Stephen Curry, who had struggled again in the first half and still doesn’t look 100 percent except in flashes, had one of those flashes in the fourth quarter — six points which included a dagger driving layup and the steal that sealed the win. He finished with 31 points, 10 rebounds and nine assists on the night.

Curry and Thompson combined for 61 of the Warriors last 81 points in the game.

That finish was the opposite of how everything started for Golden State.

The Warriors opened the game 8-of-28 from the field and shot just 36 percent overall, plus had 10 turnovers in the first half. It was the Thunder defense that seemed to be back to form and under that pressure the Warriors reverted to some sloppy play — for example, Curry trying to make a playground pass to a shooter in the corner when a floater or layup was available (Kevin Durant stole that pass). Curry once again seemed hesitant early on in this game. Also, Steve Kerr oddly sat Thompson, Curry and Draymond Green all at the same time in the first half and that fueled a quick OKC run — and their building was rocking.

But they couldn’t sustain it.

“That hasn’t been us the last month and a half,” Thunder coach Billy Donovan said of his team’s performance in the fourth. “I thought we got a little stagnant coming down the stretch, and then I thought us defensively, we were a little bit late.”

For much of the game the Thunder played well — Steven Adams was a beast again, Serge Ibaka made plays — but they couldn’t put the Warriors away in the first half. Part of that was Durant, who started just 2-of-10 from the field and was shooting to quickly too often. He was 10-of-31 shooting for the game.

It was Westbrook who had the Thunder up by as many as 13 in the first half. Then Warriors got a few stops, and the three ball (Curry and Thompson were 6-of-12 from deep in the first half) kept it close, it was just a five-point game at the break, 53-48.

Thompson drained a couple of threes to open the second half and with that the game was close through the third, however, Curry started to find his groove and scored 11 straight for the Warriors at one point. The Thunder made a push at the end of the quarter — with Anthony Morrow and Enes Kanter on the court — and led by eight heading into the fourth.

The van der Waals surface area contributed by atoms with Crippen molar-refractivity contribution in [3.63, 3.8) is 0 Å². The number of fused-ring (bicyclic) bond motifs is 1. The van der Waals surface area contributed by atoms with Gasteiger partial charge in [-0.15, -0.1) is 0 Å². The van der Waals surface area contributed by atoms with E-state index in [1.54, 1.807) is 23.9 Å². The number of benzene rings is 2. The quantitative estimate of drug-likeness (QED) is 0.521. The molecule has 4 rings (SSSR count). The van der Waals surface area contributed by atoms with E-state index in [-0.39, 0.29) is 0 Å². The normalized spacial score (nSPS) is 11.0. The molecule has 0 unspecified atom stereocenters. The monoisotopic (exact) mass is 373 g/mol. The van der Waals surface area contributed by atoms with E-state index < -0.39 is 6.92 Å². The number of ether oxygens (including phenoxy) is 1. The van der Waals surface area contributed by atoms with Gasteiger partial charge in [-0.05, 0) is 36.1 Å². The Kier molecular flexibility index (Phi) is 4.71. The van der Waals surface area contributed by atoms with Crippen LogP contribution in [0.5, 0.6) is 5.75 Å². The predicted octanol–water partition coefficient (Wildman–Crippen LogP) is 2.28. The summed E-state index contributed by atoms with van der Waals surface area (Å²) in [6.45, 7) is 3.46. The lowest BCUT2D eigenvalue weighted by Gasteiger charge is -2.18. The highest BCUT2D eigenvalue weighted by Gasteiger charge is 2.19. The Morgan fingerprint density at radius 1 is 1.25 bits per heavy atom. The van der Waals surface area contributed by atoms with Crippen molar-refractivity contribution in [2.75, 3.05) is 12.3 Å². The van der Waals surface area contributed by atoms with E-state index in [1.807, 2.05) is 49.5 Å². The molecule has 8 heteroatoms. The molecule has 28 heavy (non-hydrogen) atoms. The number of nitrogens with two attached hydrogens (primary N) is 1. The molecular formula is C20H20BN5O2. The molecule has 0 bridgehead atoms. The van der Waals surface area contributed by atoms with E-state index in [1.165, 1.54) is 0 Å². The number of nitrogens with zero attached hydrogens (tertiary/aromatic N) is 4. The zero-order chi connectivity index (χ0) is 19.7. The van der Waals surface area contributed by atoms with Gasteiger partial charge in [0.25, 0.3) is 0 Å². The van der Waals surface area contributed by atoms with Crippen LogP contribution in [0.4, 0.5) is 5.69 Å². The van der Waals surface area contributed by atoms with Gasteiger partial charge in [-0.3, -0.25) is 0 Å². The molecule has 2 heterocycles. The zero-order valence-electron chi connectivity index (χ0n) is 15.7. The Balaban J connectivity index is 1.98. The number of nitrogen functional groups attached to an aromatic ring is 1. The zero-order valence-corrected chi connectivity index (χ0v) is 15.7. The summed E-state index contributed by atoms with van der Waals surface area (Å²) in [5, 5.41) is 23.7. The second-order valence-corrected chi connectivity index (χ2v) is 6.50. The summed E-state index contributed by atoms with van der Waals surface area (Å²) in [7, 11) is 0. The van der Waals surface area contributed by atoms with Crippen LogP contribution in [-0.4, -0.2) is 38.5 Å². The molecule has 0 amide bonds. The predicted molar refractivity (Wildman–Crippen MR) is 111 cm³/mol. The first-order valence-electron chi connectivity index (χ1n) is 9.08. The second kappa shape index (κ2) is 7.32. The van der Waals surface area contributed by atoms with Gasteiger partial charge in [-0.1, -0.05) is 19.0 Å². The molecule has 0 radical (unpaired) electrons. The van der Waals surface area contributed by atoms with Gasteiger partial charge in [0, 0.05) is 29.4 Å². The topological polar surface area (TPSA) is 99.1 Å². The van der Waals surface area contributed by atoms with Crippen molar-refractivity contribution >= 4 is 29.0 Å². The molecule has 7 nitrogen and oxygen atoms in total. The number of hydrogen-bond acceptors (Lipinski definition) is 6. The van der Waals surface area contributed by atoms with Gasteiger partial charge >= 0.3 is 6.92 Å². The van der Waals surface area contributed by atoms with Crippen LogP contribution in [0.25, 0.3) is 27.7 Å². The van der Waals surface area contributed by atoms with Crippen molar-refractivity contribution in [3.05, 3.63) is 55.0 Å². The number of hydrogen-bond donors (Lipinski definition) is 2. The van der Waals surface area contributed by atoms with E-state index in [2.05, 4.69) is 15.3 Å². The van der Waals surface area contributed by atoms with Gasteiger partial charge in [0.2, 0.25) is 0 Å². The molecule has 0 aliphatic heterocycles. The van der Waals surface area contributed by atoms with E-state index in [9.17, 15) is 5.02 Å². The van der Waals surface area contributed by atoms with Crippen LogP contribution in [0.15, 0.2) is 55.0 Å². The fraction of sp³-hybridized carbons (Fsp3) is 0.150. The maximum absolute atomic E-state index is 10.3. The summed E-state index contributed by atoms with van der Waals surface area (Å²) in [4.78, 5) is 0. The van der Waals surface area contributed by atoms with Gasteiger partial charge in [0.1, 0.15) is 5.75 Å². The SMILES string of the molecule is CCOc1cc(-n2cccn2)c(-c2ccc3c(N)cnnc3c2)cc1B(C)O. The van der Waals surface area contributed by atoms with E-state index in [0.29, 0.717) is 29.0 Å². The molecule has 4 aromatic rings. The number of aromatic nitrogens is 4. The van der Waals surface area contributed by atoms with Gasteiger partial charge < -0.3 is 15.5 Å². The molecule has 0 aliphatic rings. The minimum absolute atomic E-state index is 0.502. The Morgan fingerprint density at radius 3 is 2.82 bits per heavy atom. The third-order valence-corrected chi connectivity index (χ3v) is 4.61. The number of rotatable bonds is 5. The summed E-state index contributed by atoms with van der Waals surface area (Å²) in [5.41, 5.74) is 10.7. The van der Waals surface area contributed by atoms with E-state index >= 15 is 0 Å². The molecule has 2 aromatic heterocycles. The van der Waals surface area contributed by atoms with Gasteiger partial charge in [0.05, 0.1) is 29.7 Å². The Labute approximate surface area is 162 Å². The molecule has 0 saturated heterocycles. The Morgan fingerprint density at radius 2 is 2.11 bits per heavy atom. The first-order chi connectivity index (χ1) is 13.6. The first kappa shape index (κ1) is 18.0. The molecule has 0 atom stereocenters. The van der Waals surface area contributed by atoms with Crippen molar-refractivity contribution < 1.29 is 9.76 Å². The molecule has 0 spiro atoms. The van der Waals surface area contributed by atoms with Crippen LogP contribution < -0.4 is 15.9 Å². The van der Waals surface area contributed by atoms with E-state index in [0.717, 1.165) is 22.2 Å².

It wasn’t enough. There was the long Curry three over Adams to make it a one-point game with four minutes left. Westbrook hit a couple of free throws but on the next Thunder possession Durant called for a clear out that the Warriors doubled, got the steal, then got the Curry three in transition to tie it with 2:47 left.

In the end, it was too much of the shooting magic that got the Warriors 73 wins. And they got the Game 7 they needed.

“I don’t think there can be any more pressure on us in Game 7 than there was tonight,” Kerr said.

 

Steven Adams gets his revenge, dunks all over Draymond Green (VIDEO)

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That’s a piece of revenge.

Draymond Green twice kicked Steven Adams in the nether regions this series, but with the chance to close out the Warriors in Game 6 Adams got some revenge — he put Green in a poster and dunked all over him.

This came as part of a second quarter run when the Thunder stretched the lead out to double digits.

Jordan Clarkson says he wants to return to Lakers, play for Luke Walton

TORONTO, ON - FEBRUARY 13: Jordan Clarkson of the Los Angeles Lakers is introduced for the Taco Bell Skills Challenge during NBA All-Star Weekend 2016 at Air Canada Centre on February 13, 2016 in Toronto, Canada. NOTE TO USER: User expressly acknowledges and agrees that, by downloading and/or using this Photograph, user is consenting to the terms and conditions of the Getty Images License Agreement.  (Photo by Elsa/Getty Images)
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Lakers guard Jordan Clarkson is a restricted free agent, and he is the kind of quality rotation player that teams with cash to burn may well try to poach. The Lakers have the right to match and likely will unless the offer is way over the top. But make no mistake, Clarkson will go with the team that offers him the most money.

That’s July, right now Clarkson is saying the right things about wanting to stay with the Lakers and play for new coach Luke Walton.

Clarkson was interviewed by Chris McGee of Time Warner Cable, as reported by lakersnation.com.

I want to stay in LA….I don’t really look at it as me being a free agent; I want to be here…

He (Luke) called me a few days after he got hired. We talked about the offensive system, what he sees in us young guys, where he sees the organization, the style we’re gonna play. I’m excited for him to come and work with us.

Most likely he gets a chance, the Lakers want to keep him. They see him as part of the future (or at least as an asset they can trade to get parts for their future). He’s saying all the right things to make Laker nation happy.

But it’s going to be about the money. It always is.